Everyone else on the table except Carcette took a deep drink.


                ‘That’s four free shots, Snow. We can do this all day but you’ll be buying the next keg,’ said Cyric, downing his cup.


                Falrielle pouted and bit her lip. ‘I’ve got one! I know you fuckers don’t read. “Never have I ever wanked off to a book.” There! So now that none of them have done it, I have to-’


                Carcette took a sip, keeping her tankard close to her face. Falrielle watched slack-jawed as the others brewed up a storm of laughter.


                ‘Sister-Vigilant Carcette….’


                Carcette shrugged. ‘The Vigil does have a copy of Dibella’s Treatises.’


                ‘She gets the game, Snow.’ Cyric waved his hand. ‘Let us ‘ave a turn, the night may be young but we have a crawl to finish!’



    ‘Shee the little goblin,’

    ‘Shee hish little feet,’

    ‘And shee hish little noshy-woshe,’

    ‘Ishn’t the goblin shweet.’


    ‘Shee the little goblin,’



                Before everyone learned what else the little goblin had; Carcette stood up, and politely excused herself from the table. The motley crew remained quiet, tending to their own drinks as the Vigilant walked away. Goat finally spoke.


                ‘How the fuck is she still walking?’ said Goat, munching on a piece of bread. ‘I swear by the Nine she was right there with us drinking the whole night.’


                ‘Bretons are weird.’ Nireoni stopped to hold her dinner in before continuing, ‘You should know that, eh Arkaan. Arkaan? He’s out cold.’


                ‘Arise, Arkaaaaaaan,’ said Vasirr. ‘It is time for the drinking.’


                ‘Snow,’ said Cyric, emptying the last drop of his cup. ‘You’ve been awfully quiet. What ‘re you thinkin’ of now?’


                ‘You know what lads; I have shomething to tell you,’ said Falrielle, tipping over her chair. ‘I mish you guys. You’re all fucking jackashes… except you Arkaan but I love you lads... even you Arkaan.’


                ‘Vassir will drink to that.’


    ‘Snow,’ said Nireoni. ‘Your friend. Now that she’s not here…’


                ‘A rack sho beautiful I shometimes cry myshelf to sheep,’ said Falrielle.


                ‘Hear…. Hear,’ said Goat in toast.


                ‘Shame you joined the Vigil,’ said Nireoni. ‘Giving up the good stuff, you know?’


                ‘Hey, I can hab the shex… just ma-marriage first. I can- I can marry in the Vigil… Ish no problem…’


                ‘Anything before,’ Nireoni spoke before again stopping herself from showing her dinner. ‘Before “but” is horseshit.’


                ‘But she took the vow of sheli-shemi.’ Falrielle paused and uttered a curse. ‘Shemimi-‘

                ‘Celibacy!’ roared Vasirr, Falrielle raised her cup at the Khajiit.


                ‘That. Sho no shex. No nothing.’ Falrielle turned her cup and frowned; it was empty.


                ‘W-w-when was the last time you even had it, Snow?’


                ‘Not when I joined the Vigil.’


                ‘Plenty of fish in the sea,’ said Cyric.


                ‘No,’ said Nirenoi. ‘This one is different isn’t she, Snow?


                Falrielle deigned not to answer but to finish her drink. ‘Niri… Niriiiii pash the keg. What ish done too? Pox on it. Goat, the ale is gone.’ She waved her hand in the air, her head hot and heavy. ‘You know what – ish getting late gen-gentle… Mentlegen, it hash been my honour to dwink with you again. Shall we call it?’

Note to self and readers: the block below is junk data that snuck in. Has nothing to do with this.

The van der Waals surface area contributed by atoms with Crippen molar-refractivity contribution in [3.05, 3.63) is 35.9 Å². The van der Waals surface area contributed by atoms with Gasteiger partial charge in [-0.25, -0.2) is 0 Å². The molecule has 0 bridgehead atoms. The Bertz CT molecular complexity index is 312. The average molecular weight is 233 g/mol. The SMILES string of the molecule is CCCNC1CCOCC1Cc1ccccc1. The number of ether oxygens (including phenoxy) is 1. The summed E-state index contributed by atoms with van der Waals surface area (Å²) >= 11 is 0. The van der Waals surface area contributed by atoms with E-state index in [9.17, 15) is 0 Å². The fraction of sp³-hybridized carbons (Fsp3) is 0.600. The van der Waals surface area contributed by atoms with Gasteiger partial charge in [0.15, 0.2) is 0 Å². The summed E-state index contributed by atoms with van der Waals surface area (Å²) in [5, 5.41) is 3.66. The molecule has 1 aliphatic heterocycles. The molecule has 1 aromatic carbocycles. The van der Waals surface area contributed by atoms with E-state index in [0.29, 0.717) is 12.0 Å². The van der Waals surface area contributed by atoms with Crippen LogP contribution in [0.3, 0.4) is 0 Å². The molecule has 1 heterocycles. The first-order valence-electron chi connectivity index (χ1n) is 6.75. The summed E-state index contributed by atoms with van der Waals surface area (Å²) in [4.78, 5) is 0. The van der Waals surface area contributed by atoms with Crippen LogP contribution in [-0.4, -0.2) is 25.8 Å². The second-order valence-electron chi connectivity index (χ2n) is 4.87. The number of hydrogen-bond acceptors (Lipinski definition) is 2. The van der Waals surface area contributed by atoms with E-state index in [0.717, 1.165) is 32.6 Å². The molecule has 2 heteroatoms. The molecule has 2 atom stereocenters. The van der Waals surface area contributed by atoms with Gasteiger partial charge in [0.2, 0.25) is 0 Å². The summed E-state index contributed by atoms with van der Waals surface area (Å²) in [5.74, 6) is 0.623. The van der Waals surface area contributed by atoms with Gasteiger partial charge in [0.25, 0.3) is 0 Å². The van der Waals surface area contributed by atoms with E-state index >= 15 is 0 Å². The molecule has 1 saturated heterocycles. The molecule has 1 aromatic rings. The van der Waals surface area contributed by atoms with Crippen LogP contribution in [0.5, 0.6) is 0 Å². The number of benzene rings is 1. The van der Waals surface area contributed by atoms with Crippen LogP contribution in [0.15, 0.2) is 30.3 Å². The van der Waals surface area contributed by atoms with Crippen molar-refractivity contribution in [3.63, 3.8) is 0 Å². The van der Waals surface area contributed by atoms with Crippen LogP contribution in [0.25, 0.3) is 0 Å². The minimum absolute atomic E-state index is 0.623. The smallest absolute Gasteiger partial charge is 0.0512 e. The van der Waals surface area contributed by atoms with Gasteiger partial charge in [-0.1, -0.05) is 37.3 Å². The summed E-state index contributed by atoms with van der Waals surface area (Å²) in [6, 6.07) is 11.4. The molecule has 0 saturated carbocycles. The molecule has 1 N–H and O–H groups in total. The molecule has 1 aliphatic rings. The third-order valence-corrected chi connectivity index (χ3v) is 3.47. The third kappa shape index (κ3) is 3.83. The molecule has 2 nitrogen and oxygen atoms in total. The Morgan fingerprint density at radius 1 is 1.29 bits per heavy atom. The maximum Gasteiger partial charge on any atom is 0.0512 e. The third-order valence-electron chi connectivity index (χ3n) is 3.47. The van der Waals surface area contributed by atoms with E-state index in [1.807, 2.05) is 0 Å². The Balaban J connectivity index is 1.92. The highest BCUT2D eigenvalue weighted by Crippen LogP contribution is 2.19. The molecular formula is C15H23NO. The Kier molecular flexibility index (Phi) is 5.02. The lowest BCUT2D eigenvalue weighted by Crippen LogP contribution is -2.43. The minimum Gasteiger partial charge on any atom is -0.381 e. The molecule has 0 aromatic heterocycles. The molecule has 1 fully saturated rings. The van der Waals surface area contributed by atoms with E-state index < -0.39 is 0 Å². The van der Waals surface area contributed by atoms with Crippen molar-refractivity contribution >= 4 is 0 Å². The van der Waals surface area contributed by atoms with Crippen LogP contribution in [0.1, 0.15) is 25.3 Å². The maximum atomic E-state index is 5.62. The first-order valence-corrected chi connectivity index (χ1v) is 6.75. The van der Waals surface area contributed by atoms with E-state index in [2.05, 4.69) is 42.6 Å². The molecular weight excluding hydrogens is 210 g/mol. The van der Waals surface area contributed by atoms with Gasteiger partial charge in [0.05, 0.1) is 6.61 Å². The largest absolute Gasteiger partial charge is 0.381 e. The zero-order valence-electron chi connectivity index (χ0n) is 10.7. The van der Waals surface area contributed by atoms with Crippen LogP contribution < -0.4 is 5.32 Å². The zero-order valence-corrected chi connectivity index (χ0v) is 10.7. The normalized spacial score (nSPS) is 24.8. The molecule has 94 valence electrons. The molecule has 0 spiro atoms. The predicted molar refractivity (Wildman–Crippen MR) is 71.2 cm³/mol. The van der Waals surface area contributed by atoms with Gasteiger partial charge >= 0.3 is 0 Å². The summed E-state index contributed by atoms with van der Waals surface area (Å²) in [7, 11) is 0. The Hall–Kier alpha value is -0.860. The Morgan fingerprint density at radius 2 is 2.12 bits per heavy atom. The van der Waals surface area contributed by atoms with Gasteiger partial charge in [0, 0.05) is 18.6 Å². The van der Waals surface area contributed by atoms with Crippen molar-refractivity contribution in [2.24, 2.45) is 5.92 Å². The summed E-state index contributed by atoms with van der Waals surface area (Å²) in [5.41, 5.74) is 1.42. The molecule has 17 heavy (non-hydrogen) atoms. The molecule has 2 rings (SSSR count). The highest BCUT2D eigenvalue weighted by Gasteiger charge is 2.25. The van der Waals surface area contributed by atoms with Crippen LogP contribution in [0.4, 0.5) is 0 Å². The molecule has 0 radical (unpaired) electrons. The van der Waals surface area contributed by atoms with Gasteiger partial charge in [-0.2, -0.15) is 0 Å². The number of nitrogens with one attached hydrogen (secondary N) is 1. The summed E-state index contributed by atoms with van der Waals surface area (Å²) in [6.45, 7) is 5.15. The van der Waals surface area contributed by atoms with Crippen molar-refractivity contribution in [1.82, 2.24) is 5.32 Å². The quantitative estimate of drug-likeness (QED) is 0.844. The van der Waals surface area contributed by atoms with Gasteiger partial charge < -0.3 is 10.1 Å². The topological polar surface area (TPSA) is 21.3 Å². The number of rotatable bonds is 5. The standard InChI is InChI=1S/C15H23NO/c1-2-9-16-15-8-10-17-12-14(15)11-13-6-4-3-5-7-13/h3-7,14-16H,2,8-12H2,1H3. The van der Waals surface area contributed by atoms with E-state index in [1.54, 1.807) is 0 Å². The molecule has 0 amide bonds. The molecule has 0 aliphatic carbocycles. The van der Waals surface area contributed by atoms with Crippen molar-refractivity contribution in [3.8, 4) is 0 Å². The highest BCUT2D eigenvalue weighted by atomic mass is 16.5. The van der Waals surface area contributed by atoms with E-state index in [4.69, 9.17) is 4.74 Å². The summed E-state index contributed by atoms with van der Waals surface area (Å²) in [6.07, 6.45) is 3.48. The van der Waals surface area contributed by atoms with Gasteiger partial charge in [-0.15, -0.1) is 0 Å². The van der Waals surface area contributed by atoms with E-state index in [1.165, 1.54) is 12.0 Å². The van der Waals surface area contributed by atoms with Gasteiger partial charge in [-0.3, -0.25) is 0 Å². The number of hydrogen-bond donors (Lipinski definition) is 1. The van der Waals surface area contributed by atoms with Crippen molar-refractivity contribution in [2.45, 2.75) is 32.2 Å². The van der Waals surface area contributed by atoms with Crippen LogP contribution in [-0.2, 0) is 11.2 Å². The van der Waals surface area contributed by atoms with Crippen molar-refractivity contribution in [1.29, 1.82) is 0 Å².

‘One last cup for old times’ sake,’ said Goat. ‘Innkeeper!’


                The innkeeper; an Argonian, walked over and shook his head. ‘I think you had enough to drink,’ said the innkeeper. ‘Also you burned your tab.’


                ‘Ssh. Here take this,’ said Goat. The innkeeper jingled the pouch in his hand. ‘A thousand Septims, for the drinks now and later and if we break anything. If not keep the rest as a bonus.’ Goat slammed an arm on the table, he was in danger of tipping over. ‘Give us something from your home, something for us to remember,’ he continued, drumming his fingers. ‘How about Bloodwine?’


                The table remained silent patiently waiting for their beverage. In flashes of clarity in a maelstrom of liquor, ale, and spirits, Falrielle did wonder what Bloodwine is. She turned to her side and noticed that Carcette had yet to return. She planted her feet to the ground to stand before the sight of the innkeeper and a wench on the horizon halted her.


                A drink of blood-red filled six identical leather cups. Falrielle took a sniff and winced; at least with the green she could recognise some smells but this… drink was completely alien to her. She swivelled her cup and noted that her drink didn’t move – ‘Bloodwine’, an apt name she thought. The elf glanced at her companions and found some grim comfort in their equally confused expressions.


                Cyric rose and the table followed. ‘I would like to declare the tavern crawl to be over and a drink to our comrades who could not be here today.’


                ‘To Jungvar’


                ‘To Khargol.


                ‘To Carlotta.’


                ‘To Faerin.’


                ‘To those whose names we cannot remember and those still with us.’


                ‘May we get what we want,’


                ‘May we get what we need,’


                ‘May we never damn well get what we deserve!’




    Previous Chapter: The Blood Court                                                                                                  Next Chapter: The Blood Court (IV - V)


1 Comment   |   ilanisilver and 1 other like this.
  • ilanisilver
    ilanisilver   ·  July 20, 2018
    “Did I just taste purple?”  Yeah, a drink might be a little strong when it makes you taste colors. I especially liked the introductions. Very entertaining chapter.